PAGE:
21 Feb 2022
21 Feb 2022
Status: a revised version of this preprint is currently under review for the journal ACP.

Radical chemistry in the Pearl River Delta: observations and modeling of OH and HO2 radicals in Shenzhen 2018

Xinping Yang1,2, Keding Lu1,2, Xuefei Ma1,2, Yue Gao1,2, Zhaofeng Tan3, Haichao Wang4, Xiaorui Chen1,2, Xin Li1,2, Xiaofeng Huang5, Lingyan He5, Mengxue Tang5, Bo Zhu5, Shiyi Chen1,2, Huabin Dong1,2, Limin Zeng1,2, and Yuanhang Zhang1,2 Xinping Yang et al.
  • 1State Key Joint Laboratory of Environmental Simulation and Pollution Control, College of Environmental Sciences and Engineering, Peking University, Beijing, China
  • 2State Environmental Protection Key Laboratory of Atmospheric Ozone Pollution Control, Peking University, Beijing, China
  • 3Institute of Energy and Climate Research, IEK-8: Troposphere, Forschungszentrum Juelich GmbH, Juelich, Germany
  • 4School of Atmospheric Sciences, Sun Yat-Sen University, Zhuhai, China
  • 5Laboratory of Atmospheric Observation Supersite, School of Environment and Energy, Peking University Shenzhen Graduate School, Shenzhen, China

Abstract. The ambient OH and HO2 concentrations were measured continuously during the STORM (STudy of the Ozone foRmation Mechanism) campaign at the Shenzhen site, located in Pearl River Delta in China, in autumn 2018. The diurnal maximum OH and HO2 concentrations, measured by laser-induced fluorescence, were 4.5 × 106 cm−3 and 4.5 × 108 cm−3, respectively. The state-of-the-art radical chemical mechanism underestimated the observed OH concentration, similar to the other warm-season campaigns in China. The OH underestimation was attributed to the missing OH sources, which can be explained by the X mechanism. Good agreement between the observed and modeled OH concentrations was achieved when an additional numerical X equivalent to 0.1 ppb NO concentrations was added to the base model. The modeled HO2 could reproduce the observed HO2, indicating the HO2 heterogeneous uptake on HO2 chemistry was negligible. Photolysis reactions dominated the ROx primary production rate. The HONO, O3, HCHO, and carbonyls photolysis accounted for 29 %, 16 %, 16 %, and 11 % during the daytime, respectively. The ROx termination rate was dominated by the reaction of OH + NO2 in the morning, and thereafter the radical self-combination gradually became the major sink of ROx in the afternoon. The atmospheric oxidation capacity was evaluated, with a peak of 0.75 × 108 molecules cm−3 s−1 around noontime. A strong positive correlation between O3 formation rate and atmospheric oxidation capacity was achieved, illustrating the atmospheric oxidation capacity was the potential tracer to indicate the secondary pollution.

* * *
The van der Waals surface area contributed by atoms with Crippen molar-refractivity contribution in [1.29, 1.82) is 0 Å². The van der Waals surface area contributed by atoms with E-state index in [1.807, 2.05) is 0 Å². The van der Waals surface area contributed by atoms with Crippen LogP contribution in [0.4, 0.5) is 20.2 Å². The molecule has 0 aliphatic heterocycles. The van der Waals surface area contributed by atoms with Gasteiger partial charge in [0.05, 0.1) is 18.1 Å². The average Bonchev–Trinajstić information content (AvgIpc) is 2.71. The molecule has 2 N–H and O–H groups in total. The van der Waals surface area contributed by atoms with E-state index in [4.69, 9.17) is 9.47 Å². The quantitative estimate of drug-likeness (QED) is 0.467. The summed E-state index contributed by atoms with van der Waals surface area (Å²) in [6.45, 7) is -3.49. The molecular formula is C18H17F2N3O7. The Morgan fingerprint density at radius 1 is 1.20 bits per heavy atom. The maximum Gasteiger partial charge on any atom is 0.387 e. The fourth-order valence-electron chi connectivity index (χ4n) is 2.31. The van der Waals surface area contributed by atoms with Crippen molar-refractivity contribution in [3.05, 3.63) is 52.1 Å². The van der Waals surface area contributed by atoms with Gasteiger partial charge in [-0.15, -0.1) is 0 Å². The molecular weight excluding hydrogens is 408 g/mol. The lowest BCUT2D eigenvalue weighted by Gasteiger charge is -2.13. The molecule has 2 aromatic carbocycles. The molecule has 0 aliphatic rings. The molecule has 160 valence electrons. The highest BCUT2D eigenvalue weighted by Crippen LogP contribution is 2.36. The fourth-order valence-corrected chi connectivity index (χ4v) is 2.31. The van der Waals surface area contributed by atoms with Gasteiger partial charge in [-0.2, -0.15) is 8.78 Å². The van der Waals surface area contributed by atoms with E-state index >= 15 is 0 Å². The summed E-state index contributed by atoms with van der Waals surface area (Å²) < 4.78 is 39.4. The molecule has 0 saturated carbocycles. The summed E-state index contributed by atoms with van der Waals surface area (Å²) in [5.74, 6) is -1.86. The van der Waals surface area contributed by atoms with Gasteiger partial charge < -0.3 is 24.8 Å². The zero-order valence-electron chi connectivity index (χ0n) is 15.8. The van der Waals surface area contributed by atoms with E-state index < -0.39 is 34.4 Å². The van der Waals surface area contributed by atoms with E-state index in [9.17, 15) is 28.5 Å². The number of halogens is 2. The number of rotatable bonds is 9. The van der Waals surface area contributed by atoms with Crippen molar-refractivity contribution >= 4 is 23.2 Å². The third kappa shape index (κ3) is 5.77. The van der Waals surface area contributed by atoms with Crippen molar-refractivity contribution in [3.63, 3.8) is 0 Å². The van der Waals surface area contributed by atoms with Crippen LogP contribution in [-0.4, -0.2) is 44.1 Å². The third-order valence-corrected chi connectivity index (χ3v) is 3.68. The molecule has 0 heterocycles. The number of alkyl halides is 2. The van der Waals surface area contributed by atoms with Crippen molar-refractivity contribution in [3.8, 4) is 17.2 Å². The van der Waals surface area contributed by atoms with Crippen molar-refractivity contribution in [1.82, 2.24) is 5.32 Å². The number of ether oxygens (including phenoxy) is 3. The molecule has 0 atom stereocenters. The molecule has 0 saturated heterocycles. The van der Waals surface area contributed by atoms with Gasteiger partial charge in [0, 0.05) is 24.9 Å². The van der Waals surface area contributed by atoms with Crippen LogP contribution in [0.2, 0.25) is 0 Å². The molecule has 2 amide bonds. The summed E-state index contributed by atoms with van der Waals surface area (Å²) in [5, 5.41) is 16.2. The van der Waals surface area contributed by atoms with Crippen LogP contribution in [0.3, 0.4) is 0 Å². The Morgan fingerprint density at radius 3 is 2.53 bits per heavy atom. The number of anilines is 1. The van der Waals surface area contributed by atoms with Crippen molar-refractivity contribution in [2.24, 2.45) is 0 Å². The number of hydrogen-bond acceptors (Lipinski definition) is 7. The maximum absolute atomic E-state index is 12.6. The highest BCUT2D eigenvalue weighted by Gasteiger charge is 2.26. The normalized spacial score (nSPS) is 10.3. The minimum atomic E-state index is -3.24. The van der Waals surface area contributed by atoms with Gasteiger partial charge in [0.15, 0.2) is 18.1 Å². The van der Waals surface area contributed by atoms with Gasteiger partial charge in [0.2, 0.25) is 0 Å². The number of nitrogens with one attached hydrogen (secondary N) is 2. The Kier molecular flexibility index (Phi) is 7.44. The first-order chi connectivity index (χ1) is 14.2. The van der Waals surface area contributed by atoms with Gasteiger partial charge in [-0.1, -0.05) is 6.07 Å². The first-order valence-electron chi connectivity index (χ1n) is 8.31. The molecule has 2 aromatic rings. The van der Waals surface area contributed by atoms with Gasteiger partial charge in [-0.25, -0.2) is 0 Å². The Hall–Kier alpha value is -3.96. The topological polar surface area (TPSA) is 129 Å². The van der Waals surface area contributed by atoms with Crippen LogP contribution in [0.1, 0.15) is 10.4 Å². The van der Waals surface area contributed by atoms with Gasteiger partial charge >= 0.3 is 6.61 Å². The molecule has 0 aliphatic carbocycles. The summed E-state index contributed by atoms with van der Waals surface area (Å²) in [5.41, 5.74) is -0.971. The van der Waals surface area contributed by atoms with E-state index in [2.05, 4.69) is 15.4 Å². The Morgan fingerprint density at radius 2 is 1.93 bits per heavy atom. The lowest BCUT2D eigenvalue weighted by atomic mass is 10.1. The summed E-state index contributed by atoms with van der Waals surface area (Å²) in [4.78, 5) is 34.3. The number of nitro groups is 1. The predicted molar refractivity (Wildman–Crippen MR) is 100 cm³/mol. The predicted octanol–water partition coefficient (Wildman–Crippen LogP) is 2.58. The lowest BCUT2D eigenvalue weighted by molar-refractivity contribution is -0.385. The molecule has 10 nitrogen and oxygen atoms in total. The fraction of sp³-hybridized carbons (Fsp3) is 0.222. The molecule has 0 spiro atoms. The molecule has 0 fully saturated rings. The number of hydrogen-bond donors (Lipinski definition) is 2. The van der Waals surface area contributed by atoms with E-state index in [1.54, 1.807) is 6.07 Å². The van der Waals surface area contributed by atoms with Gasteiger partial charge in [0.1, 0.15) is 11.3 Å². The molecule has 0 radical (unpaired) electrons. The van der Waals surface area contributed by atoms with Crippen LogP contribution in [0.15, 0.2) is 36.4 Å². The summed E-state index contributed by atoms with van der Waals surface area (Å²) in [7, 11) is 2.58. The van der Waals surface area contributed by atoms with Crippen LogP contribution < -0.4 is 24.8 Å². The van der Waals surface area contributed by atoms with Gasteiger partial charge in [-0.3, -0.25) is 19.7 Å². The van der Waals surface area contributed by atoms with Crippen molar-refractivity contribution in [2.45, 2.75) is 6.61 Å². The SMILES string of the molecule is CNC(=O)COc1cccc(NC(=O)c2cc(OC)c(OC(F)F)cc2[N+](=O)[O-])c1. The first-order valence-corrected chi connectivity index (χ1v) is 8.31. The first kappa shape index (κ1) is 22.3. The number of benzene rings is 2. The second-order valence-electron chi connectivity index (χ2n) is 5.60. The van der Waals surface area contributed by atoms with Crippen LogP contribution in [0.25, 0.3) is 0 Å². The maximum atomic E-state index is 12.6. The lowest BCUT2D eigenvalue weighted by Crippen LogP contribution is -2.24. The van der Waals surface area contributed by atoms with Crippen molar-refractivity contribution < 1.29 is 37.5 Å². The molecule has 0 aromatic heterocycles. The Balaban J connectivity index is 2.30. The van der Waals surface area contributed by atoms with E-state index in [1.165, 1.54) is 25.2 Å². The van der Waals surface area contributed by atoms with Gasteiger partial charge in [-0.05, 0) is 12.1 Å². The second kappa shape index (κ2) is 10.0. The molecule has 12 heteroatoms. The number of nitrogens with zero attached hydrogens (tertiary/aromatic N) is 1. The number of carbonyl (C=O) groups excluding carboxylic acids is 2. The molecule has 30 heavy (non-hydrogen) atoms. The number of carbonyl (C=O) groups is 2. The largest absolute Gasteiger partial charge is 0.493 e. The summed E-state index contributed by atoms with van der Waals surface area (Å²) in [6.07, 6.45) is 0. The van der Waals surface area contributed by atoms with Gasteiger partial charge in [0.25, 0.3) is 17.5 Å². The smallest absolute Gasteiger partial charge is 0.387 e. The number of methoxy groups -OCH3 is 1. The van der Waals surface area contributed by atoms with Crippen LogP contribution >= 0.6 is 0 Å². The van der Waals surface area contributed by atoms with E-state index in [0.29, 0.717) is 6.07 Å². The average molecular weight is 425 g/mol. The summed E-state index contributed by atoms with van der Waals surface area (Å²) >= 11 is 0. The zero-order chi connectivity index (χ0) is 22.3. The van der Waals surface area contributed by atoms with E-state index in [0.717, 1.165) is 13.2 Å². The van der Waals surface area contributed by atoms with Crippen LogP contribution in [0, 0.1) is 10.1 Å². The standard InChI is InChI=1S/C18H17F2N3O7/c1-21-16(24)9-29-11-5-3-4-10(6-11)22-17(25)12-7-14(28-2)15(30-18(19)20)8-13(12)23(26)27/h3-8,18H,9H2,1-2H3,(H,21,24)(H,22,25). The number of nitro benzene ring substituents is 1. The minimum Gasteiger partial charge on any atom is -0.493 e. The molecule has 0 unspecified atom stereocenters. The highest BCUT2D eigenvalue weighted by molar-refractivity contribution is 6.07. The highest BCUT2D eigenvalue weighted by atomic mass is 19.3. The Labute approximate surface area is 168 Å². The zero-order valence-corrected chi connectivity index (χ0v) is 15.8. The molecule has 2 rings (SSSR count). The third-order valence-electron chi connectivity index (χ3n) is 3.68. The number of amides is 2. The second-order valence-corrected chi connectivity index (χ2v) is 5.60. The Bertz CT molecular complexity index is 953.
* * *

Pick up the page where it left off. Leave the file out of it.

Xinping Yang et al.

Status: final response (author comments only)

Comment types: AC – author | RC – referee | CC – community | EC – editor | CEC – chief editor | : Report abuse
  • RC1: 'Comment on acp-2022-113', Anonymous Referee #1, 14 Mar 2022
    • AC1: 'Reply on RC1', Keding Lu, 26 May 2022
  • RC2: 'Comment on acp-2022-113', Anonymous Referee #2, 02 Apr 2022
    • AC2: 'Reply on RC2', Keding Lu, 26 May 2022
  • RC3: 'Comment on acp-2022-113', Anonymous Referee #3, 02 Apr 2022
    • AC3: 'Reply on RC3', Keding Lu, 26 May 2022

Xinping Yang et al.

Xinping Yang et al.


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Short summary
The STORM campaign was carried out at Shenzhen site in autumn 2018. The maximum diurnal OH and HO2 concentrations were 4.5 × 106 cm−3 and 4.5 × 108 cm−3, respectively. The unclassical OH recycling was identified again. AOC exhibited well-defined diurnal patterns, and OH was the dominant oxidant as expected. The strong positive correlation between F(O3) and AOC makes the quantification of F(O3) achieved, indicating AOC is the core driving force for the generation of secondary pollutants.